Poet Of The Week

Darrel Alejandro Holnes

     October 29–November 4, 2018

Darrel Alejandro Holnes is a poet, professor and playwright from Panama City, Panama, and the former Panama Canal Zone. He is the coeditor of Happiness, The Delight-Tree: An Anthology of Contemporary International Poetry and the coauthor of PRIME: Poetry & Conversations, an Over the Rainbow List selection by the American Library Association, and On Poetics, Identity & Latinidad: CantoMundo Poets Speak Out. He is the recipient of scholarships or fellowships to Bread Loaf Writers Conference, Cave Canem, Canto Mundo, VCFA Postgraduate Writers Conference and the Fine Arts Work Center in Provincetown. He is the winner of the 2017 C.P. Cavafy Poetry Prize from Poetry International and was a finalist for the “Discovery”/Boston Review Poetry Prize, among other awards. His poems have appeared in English, Spanish and French, in Poetry, American Poetry Review, Best American Experimental Writing and elsewhere. On Friday, November 16, Holnes will read for the Brooklyn Poets Reading Series at 100 Bogart in Bushwick with Hadara Bar-Nadav and Pamela Sneed.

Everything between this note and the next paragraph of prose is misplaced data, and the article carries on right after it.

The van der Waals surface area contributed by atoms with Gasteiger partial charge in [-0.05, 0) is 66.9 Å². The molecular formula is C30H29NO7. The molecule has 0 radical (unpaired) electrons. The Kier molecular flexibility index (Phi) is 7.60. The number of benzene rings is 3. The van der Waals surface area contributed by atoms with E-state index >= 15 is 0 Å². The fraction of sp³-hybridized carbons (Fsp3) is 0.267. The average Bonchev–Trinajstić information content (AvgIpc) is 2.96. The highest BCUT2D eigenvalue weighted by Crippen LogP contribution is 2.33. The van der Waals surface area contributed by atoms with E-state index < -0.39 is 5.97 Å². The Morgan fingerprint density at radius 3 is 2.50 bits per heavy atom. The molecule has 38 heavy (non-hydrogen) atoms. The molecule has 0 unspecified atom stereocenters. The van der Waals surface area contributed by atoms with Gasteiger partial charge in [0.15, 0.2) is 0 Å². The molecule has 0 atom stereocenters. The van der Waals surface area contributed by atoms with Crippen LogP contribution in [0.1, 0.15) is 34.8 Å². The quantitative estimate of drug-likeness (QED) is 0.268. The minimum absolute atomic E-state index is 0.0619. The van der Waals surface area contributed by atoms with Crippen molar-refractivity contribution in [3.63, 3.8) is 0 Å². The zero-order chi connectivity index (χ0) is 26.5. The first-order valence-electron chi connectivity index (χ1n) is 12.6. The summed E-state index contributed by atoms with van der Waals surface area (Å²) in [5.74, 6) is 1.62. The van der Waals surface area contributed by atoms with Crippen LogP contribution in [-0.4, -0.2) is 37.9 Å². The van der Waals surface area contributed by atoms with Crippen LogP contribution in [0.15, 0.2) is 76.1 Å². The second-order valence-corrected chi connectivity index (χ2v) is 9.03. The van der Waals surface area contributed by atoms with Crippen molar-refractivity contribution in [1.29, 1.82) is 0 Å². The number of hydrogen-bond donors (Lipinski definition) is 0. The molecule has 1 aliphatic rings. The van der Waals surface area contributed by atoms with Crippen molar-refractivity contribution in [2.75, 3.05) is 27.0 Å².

Amending Wall

                         after Robert Frost

If “crucified” means one has died
On the cross, then what is the word
In English for dying at the crossing
Between countries? What word describes
When a brown woman’s dreams of being
Something like a white man are killed
At the intersection between his dreamt-up borders
And his dream-come-true border patrol?
“White man” like dead men printed or
Minted on money more valuable
Than the pesos in her purse.
“White man” like gods on horseback come to
Conquer their India after reading a
Mistaken map. “White man” like the grace of
Misinterpreted omens turned
Into a chance for vicious attack.
“White man” like buying but outlawing
Cocaine to catch the “brown man” in the crossfire of
Its trade. “White man” like picket fences
In award-winning films about
The privilege of being “so over”
Privilege that He yearns
For something “real.”
Something there is that loves
A wall, that builds a boundary, that calls
The structure “love of country.”
Something there is that kills those who trespass.
Something there is that buries
Bodies at a border as foundation stones
For yet another wall. But something there is that doesn’t love
Fathers saying, “Good fences make good neighbors.”